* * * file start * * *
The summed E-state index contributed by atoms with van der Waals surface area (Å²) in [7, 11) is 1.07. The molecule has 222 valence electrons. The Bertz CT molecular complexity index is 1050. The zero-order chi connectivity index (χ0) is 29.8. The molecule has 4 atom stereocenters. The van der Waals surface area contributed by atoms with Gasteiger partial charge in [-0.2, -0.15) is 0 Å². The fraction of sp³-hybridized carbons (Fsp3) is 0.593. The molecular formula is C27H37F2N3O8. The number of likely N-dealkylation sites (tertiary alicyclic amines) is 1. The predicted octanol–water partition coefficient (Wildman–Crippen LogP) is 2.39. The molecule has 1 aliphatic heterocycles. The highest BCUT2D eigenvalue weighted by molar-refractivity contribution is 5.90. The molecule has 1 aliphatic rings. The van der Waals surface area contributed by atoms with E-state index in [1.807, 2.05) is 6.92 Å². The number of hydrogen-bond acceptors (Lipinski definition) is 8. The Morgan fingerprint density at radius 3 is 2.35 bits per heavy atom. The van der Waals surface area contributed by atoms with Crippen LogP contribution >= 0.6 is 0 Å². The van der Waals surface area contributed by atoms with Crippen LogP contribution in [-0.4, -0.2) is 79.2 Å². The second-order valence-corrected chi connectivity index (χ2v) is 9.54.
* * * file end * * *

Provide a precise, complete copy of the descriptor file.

The summed E-state index contributed by atoms with van der Waals surface area (Å²) in [7, 11) is 1.07. The molecule has 222 valence electrons. The Bertz CT molecular complexity index is 1050. The zero-order chi connectivity index (χ0) is 29.8. The molecule has 4 atom stereocenters. The van der Waals surface area contributed by atoms with Gasteiger partial charge in [-0.2, -0.15) is 0 Å². The fraction of sp³-hybridized carbons (Fsp3) is 0.593. The molecular formula is C27H37F2N3O8. The number of likely N-dealkylation sites (tertiary alicyclic amines) is 1. The predicted octanol–water partition coefficient (Wildman–Crippen LogP) is 2.39. The molecule has 1 aliphatic heterocycles. The highest BCUT2D eigenvalue weighted by molar-refractivity contribution is 5.90. The molecule has 1 aliphatic rings. The van der Waals surface area contributed by atoms with E-state index in [1.807, 2.05) is 6.92 Å². The number of hydrogen-bond acceptors (Lipinski definition) is 8. The Morgan fingerprint density at radius 3 is 2.35 bits per heavy atom. The van der Waals surface area contributed by atoms with Crippen LogP contribution >= 0.6 is 0 Å². The van der Waals surface area contributed by atoms with Crippen LogP contribution in [-0.4, -0.2) is 79.2 Å². The second-order valence-corrected chi connectivity index (χ2v) is 9.54.